I have also completed a new pair of toggle boots for Aelgifu/Katla and am making myself a pair of ‘tall’ boot based on the finds from Hedeby and Deventer, which I finally got access to the leather publication of. You can see an image of a reconstruction of the boots here:

They are the tallest boots I know dated to the 9th-10th century, coming almost to my mid calf, though not quite. They are also the inspiration for the ‘viking sea boots’ which is a bit of a ‘reenactorism’. The latter often come to the knee, and never have the odd little ‘winkle picker’ toe point. Still these are very unusual, and I do not know of any evidence for them in any UK sites or in sites in modern Scandinavia, where lower ankle height boots are the norm until later in the 12th-13th century. Indeed even in Hedeby and Deventer the low shoe and ankle boots seems to be king. Here is my final attempt:


Secondly, and inexplicably linked to shoes and boots, are spurs (indeed the boots from Cumwhitton were only preserved as mineralized remains on two pairs of spurs). I have finally got around to finishing off my spurs; based on the Cumwhitton finds, I forged at York Last year, and here they are:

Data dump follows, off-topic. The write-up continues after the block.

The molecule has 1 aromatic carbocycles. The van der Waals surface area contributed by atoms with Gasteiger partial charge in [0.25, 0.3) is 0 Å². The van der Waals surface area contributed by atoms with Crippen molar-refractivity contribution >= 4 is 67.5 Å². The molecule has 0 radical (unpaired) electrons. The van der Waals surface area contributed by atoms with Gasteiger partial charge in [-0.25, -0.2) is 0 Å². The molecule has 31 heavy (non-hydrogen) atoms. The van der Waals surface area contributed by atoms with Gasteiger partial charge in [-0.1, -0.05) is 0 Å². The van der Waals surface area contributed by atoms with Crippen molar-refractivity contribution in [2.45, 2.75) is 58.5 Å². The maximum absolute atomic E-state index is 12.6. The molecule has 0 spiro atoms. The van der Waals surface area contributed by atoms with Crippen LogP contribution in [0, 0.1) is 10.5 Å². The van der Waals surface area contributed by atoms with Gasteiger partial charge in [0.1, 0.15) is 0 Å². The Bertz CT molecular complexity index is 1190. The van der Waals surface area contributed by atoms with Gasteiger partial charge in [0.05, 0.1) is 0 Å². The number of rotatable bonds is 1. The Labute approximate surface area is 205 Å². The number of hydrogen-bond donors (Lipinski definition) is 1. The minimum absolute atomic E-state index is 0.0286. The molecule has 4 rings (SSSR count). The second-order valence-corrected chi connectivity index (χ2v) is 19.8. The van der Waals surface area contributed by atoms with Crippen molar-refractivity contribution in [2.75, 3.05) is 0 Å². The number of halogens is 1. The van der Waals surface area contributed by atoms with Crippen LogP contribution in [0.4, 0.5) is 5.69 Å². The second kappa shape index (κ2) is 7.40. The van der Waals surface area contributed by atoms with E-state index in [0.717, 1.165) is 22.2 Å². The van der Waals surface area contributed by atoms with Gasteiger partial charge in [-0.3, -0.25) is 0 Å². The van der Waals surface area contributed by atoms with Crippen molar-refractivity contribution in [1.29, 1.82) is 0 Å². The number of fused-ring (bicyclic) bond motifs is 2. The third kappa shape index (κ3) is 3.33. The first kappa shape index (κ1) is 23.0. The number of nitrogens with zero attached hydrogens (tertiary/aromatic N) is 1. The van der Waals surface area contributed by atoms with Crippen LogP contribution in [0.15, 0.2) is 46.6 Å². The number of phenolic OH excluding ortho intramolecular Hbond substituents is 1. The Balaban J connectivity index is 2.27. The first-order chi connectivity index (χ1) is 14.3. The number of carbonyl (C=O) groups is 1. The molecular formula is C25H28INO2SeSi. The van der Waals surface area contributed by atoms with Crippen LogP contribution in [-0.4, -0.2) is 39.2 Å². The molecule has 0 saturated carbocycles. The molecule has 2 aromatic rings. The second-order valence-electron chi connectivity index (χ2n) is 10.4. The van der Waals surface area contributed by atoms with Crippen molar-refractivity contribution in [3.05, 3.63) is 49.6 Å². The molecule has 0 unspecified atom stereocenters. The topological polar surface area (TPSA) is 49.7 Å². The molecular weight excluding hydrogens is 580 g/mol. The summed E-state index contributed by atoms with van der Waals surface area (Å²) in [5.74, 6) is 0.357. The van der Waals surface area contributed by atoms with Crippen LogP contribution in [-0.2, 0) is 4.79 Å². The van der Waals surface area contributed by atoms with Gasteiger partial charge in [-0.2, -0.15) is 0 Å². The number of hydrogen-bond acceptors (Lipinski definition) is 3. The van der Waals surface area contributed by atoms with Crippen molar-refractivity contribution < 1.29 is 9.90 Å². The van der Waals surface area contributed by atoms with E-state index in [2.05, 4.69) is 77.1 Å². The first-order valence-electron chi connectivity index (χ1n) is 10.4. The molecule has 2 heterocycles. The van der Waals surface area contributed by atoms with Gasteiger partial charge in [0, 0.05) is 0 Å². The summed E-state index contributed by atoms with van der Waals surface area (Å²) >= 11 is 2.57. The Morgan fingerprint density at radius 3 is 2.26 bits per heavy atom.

IMG_20150414_002901It has been surprising looking deeper into Spurs in the 9th-10th century, and finding out just how many there are. Particularly in Viking graves in the North West of England, but also Scotland, and Ireland like these ones in the National Museum of Ireland.

20150221_14052220150221_140518Clearly they were an important item of dress and equipment, and I believe that they should be considered an item off dress of a man of a high rank, much the same way we would look on a sword, or high quality belt fittings, knives, pendants, and other items. The objects people wore were always functional, but it would be foolhardy to think they didn’t also convey something about the person; who they were, what they did, how much wealth they had. A pair of spurs may well mark a high-ranking viking, or even Saxon, out the same way they would a cowboy or a lawman in the old west.

I have also been busy finishing making a door and shutters for the Viking house, which hopefully I can get installed this weekend. Either way, I’ll be sure to get some pictures and update you all on the progress!


Sliding top boxes